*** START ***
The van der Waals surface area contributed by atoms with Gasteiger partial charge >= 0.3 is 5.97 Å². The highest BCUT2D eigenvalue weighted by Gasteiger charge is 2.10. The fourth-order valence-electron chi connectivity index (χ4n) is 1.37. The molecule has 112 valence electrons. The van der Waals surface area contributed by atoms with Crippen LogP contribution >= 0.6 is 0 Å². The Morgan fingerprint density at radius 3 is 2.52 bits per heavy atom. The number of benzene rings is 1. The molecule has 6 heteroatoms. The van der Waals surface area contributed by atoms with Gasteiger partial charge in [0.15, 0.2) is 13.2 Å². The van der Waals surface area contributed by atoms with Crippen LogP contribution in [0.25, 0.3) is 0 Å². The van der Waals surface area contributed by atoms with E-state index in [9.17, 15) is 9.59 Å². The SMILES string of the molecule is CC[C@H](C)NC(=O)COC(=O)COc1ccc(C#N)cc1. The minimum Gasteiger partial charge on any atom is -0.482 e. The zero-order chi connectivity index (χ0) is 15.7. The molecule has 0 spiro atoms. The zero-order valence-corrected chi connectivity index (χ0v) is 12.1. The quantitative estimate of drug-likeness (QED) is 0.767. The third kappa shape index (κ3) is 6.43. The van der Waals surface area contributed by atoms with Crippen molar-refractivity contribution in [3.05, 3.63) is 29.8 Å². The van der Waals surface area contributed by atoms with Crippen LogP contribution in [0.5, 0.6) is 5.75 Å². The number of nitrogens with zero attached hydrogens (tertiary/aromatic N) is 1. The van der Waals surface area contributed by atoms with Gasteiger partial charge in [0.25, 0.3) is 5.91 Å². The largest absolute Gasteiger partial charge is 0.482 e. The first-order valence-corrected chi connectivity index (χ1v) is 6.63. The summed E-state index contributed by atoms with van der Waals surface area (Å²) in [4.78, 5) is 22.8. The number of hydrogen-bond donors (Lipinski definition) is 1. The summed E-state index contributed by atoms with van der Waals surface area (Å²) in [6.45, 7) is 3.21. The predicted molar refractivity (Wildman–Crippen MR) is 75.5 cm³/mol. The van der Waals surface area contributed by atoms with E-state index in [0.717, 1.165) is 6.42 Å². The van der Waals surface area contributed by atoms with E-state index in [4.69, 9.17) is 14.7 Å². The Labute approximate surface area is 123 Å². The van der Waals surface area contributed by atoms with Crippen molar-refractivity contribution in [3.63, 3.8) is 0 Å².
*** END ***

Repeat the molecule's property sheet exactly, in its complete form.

The van der Waals surface area contributed by atoms with Gasteiger partial charge >= 0.3 is 5.97 Å². The highest BCUT2D eigenvalue weighted by Gasteiger charge is 2.10. The fourth-order valence-electron chi connectivity index (χ4n) is 1.37. The molecule has 112 valence electrons. The van der Waals surface area contributed by atoms with Crippen LogP contribution >= 0.6 is 0 Å². The Morgan fingerprint density at radius 3 is 2.52 bits per heavy atom. The number of benzene rings is 1. The molecule has 6 heteroatoms. The van der Waals surface area contributed by atoms with Gasteiger partial charge in [0.15, 0.2) is 13.2 Å². The van der Waals surface area contributed by atoms with Crippen LogP contribution in [0.25, 0.3) is 0 Å². The van der Waals surface area contributed by atoms with E-state index in [9.17, 15) is 9.59 Å². The SMILES string of the molecule is CC[C@H](C)NC(=O)COC(=O)COc1ccc(C#N)cc1. The minimum Gasteiger partial charge on any atom is -0.482 e. The zero-order chi connectivity index (χ0) is 15.7. The molecule has 0 spiro atoms. The zero-order valence-corrected chi connectivity index (χ0v) is 12.1. The quantitative estimate of drug-likeness (QED) is 0.767. The third kappa shape index (κ3) is 6.43. The van der Waals surface area contributed by atoms with Crippen molar-refractivity contribution in [3.05, 3.63) is 29.8 Å². The van der Waals surface area contributed by atoms with Crippen LogP contribution in [0.5, 0.6) is 5.75 Å². The number of nitrogens with zero attached hydrogens (tertiary/aromatic N) is 1. The van der Waals surface area contributed by atoms with Gasteiger partial charge in [0.25, 0.3) is 5.91 Å². The largest absolute Gasteiger partial charge is 0.482 e. The first-order valence-corrected chi connectivity index (χ1v) is 6.63. The summed E-state index contributed by atoms with van der Waals surface area (Å²) in [4.78, 5) is 22.8. The number of hydrogen-bond donors (Lipinski definition) is 1. The summed E-state index contributed by atoms with van der Waals surface area (Å²) in [6.45, 7) is 3.21. The predicted molar refractivity (Wildman–Crippen MR) is 75.5 cm³/mol. The van der Waals surface area contributed by atoms with E-state index in [0.717, 1.165) is 6.42 Å². The van der Waals surface area contributed by atoms with E-state index in [4.69, 9.17) is 14.7 Å². The Labute approximate surface area is 123 Å². The van der Waals surface area contributed by atoms with Crippen molar-refractivity contribution in [3.63, 3.8) is 0 Å².